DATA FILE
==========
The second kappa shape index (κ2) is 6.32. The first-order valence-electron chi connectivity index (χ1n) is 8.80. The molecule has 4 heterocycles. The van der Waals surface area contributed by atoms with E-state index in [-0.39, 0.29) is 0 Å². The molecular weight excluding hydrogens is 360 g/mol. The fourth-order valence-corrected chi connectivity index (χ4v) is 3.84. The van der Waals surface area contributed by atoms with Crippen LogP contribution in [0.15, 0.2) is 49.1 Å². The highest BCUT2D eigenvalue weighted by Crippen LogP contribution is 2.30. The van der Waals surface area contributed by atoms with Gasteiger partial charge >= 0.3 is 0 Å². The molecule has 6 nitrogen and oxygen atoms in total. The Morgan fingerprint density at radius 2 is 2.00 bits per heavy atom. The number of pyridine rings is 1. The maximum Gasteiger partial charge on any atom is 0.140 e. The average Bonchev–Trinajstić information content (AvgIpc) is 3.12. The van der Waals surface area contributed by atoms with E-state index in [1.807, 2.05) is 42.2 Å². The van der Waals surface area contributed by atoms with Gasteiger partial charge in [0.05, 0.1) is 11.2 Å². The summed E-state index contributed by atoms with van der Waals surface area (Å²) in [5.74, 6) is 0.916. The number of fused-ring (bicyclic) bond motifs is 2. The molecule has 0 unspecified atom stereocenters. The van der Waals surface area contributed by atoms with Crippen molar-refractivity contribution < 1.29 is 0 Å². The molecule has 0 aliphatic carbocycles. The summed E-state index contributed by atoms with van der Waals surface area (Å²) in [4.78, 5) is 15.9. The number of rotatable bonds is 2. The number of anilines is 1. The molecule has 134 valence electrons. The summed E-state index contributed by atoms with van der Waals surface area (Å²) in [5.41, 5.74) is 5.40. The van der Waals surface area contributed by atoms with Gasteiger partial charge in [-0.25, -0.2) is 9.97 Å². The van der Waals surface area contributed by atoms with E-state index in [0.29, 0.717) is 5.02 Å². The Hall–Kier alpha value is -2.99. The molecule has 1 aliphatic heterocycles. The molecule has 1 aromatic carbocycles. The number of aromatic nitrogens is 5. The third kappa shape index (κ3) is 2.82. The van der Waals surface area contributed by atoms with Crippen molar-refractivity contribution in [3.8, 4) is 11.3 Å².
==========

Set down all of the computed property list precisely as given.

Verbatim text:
The second kappa shape index (κ2) is 6.32. The first-order valence-electron chi connectivity index (χ1n) is 8.80. The molecule has 4 heterocycles. The van der Waals surface area contributed by atoms with E-state index in [-0.39, 0.29) is 0 Å². The molecular weight excluding hydrogens is 360 g/mol. The fourth-order valence-corrected chi connectivity index (χ4v) is 3.84. The van der Waals surface area contributed by atoms with Crippen LogP contribution in [0.15, 0.2) is 49.1 Å². The highest BCUT2D eigenvalue weighted by Crippen LogP contribution is 2.30. The van der Waals surface area contributed by atoms with Gasteiger partial charge >= 0.3 is 0 Å². The molecule has 6 nitrogen and oxygen atoms in total. The Morgan fingerprint density at radius 2 is 2.00 bits per heavy atom. The number of pyridine rings is 1. The maximum Gasteiger partial charge on any atom is 0.140 e. The average Bonchev–Trinajstić information content (AvgIpc) is 3.12. The van der Waals surface area contributed by atoms with E-state index in [1.807, 2.05) is 42.2 Å². The van der Waals surface area contributed by atoms with Gasteiger partial charge in [0.05, 0.1) is 11.2 Å². The summed E-state index contributed by atoms with van der Waals surface area (Å²) in [5.74, 6) is 0.916. The number of fused-ring (bicyclic) bond motifs is 2. The molecule has 0 unspecified atom stereocenters. The van der Waals surface area contributed by atoms with Crippen molar-refractivity contribution < 1.29 is 0 Å². The molecule has 0 aliphatic carbocycles. The summed E-state index contributed by atoms with van der Waals surface area (Å²) in [4.78, 5) is 15.9. The number of rotatable bonds is 2. The number of anilines is 1. The molecule has 134 valence electrons. The summed E-state index contributed by atoms with van der Waals surface area (Å²) in [5.41, 5.74) is 5.40. The van der Waals surface area contributed by atoms with Gasteiger partial charge in [-0.25, -0.2) is 9.97 Å². The van der Waals surface area contributed by atoms with E-state index in [0.29, 0.717) is 5.02 Å². The Hall–Kier alpha value is -2.99. The molecule has 1 aliphatic heterocycles. The molecule has 1 aromatic carbocycles. The number of aromatic nitrogens is 5. The third kappa shape index (κ3) is 2.82. The van der Waals surface area contributed by atoms with Crippen molar-refractivity contribution in [3.8, 4) is 11.3 Å².